He further said that, Part – time instructors will be posted at those upper primary schools where the enrolment of students is more than 100. This will be a certificate or diploma course for the students from Classes VI to VIII.
“After scrutiny of the online applications, shortlisted candidates will have to appear before interview board with their original documents. The interview will be organized at district level. Candidates who have passed their diploma or certificate courses from recognized government universities or boards can only apply.”
He further says”We have received around 25,000 applications and within 20th March, 2013 appointment letters will be handed over to the selected ones. The salary will be given to them on per hour basis. And those appointed will be posted in schools located in rural areas only” the official added.
SSA invites College Students to contribute for E – content
The Sarva Shiksha Abhiyan ( SSA ) has invited computer science students and staff from engineering, arts and science colleges to develop e – content for Tamil medium students of standards VI to VIII.
According to Coimbatore Additional Chief Educational Officer ( SSA ) R. Thiruvalarselvi, a State – wide contest has been announced in which the participants can come out with a content that could replace the books completely for these students.
The emphasis was on providing more visual elements and even audio, if necessary, to make the subjects more attractive for students. The content should be in Tamil unicode ‘alagikural’ font and can include 3D video clippings and internet links.
The first three prize – winning entries would be awarded 1,000 each while the next four would get 500.
The contest is open for all the five subjects of Tamil, English, Mathematics, Science and Social Science.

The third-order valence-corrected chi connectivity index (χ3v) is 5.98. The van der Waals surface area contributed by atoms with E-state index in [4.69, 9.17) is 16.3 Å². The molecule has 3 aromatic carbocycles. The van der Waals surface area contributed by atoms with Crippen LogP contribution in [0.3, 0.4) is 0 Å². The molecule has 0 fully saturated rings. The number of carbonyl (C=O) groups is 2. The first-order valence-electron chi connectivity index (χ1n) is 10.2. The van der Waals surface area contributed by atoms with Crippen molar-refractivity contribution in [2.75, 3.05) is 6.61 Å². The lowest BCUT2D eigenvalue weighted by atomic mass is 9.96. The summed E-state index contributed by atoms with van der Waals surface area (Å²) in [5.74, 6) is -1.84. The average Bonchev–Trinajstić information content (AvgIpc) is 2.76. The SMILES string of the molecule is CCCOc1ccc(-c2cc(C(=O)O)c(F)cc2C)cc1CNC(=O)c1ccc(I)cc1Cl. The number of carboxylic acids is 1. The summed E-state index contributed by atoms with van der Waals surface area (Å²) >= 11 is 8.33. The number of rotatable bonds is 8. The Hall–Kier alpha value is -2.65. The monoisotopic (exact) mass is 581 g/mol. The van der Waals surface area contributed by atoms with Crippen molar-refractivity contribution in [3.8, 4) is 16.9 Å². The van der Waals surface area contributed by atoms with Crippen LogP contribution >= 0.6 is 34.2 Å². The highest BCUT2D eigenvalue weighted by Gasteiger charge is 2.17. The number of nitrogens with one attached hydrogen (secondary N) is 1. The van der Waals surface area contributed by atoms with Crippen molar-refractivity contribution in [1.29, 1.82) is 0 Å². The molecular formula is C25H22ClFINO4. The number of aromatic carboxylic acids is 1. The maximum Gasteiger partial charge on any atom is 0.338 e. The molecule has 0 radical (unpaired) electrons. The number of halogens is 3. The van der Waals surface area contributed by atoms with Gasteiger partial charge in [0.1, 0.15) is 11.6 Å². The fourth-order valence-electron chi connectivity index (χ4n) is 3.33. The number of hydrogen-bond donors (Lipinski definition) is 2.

All the entries must be submitted in a CD to the Coimbatore Additional Chief Educational Officer ( SSA ) before 15th January, 2013.
For details, contact Vijayalakshmi, Project Coordinator, on 97888 58526.
SSA to Train School Correspondents
The Sarva Shiksha Abhiyan ( SSA ) here is going to train school correspondents in Coimbatore and the Nilagiris districts on implementation of Right of Children to Free and Compulsory Education ( RTE ) Act.
Additional Chief Educational Officer, SSA, R. Thiruvalarselvi said that 75 schools from each of the two districts would be taking part in the event, which would be held on Wednesday ( 26th December, 2012 ). The schools taking part include matriculation, Central Board of Secondary Education, aided and self-financing ones.
Department of School Education officials and office – bearers of elementary school teachers associations have been invited to take part.
Topics that would be covered in the meeting include the provision requiring all private schools to reserve 25 per cent of seats to children from weaker sections ( families having an annual income below 2 lakh ), right of the child to admission in any school, providing admission without asking for proof and making sure that no student below standard VIII is failed or held back. There was also a provision for admitting school drop – outs in an age – appropriate class.